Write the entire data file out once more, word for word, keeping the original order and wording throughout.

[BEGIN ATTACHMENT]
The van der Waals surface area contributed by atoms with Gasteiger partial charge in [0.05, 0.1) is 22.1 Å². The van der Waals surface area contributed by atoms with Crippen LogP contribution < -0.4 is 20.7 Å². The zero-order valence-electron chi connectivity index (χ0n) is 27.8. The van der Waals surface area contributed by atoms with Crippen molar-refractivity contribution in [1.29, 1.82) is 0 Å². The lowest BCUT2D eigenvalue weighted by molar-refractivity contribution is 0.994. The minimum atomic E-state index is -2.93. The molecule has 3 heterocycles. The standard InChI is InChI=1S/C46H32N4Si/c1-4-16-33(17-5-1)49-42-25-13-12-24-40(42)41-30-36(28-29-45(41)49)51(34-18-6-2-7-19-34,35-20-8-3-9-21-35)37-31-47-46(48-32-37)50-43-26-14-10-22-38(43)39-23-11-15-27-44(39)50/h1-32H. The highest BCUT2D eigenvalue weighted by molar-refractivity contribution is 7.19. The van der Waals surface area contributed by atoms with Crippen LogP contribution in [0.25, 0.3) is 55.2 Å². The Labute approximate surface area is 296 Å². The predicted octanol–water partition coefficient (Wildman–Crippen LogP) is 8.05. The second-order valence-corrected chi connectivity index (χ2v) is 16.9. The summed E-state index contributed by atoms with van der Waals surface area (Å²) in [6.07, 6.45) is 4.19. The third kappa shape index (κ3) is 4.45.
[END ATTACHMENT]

The van der Waals surface area contributed by atoms with Gasteiger partial charge in [0.05, 0.1) is 22.1 Å². The van der Waals surface area contributed by atoms with Crippen LogP contribution < -0.4 is 20.7 Å². The zero-order valence-electron chi connectivity index (χ0n) is 27.8. The van der Waals surface area contributed by atoms with Crippen molar-refractivity contribution in [1.29, 1.82) is 0 Å². The lowest BCUT2D eigenvalue weighted by molar-refractivity contribution is 0.994. The minimum atomic E-state index is -2.93. The molecule has 3 heterocycles. The standard InChI is InChI=1S/C46H32N4Si/c1-4-16-33(17-5-1)49-42-25-13-12-24-40(42)41-30-36(28-29-45(41)49)51(34-18-6-2-7-19-34,35-20-8-3-9-21-35)37-31-47-46(48-32-37)50-43-26-14-10-22-38(43)39-23-11-15-27-44(39)50/h1-32H. The highest BCUT2D eigenvalue weighted by molar-refractivity contribution is 7.19. The van der Waals surface area contributed by atoms with Crippen LogP contribution in [0.25, 0.3) is 55.2 Å². The Labute approximate surface area is 296 Å². The predicted octanol–water partition coefficient (Wildman–Crippen LogP) is 8.05. The second-order valence-corrected chi connectivity index (χ2v) is 16.9. The summed E-state index contributed by atoms with van der Waals surface area (Å²) in [6.07, 6.45) is 4.19. The third kappa shape index (κ3) is 4.45.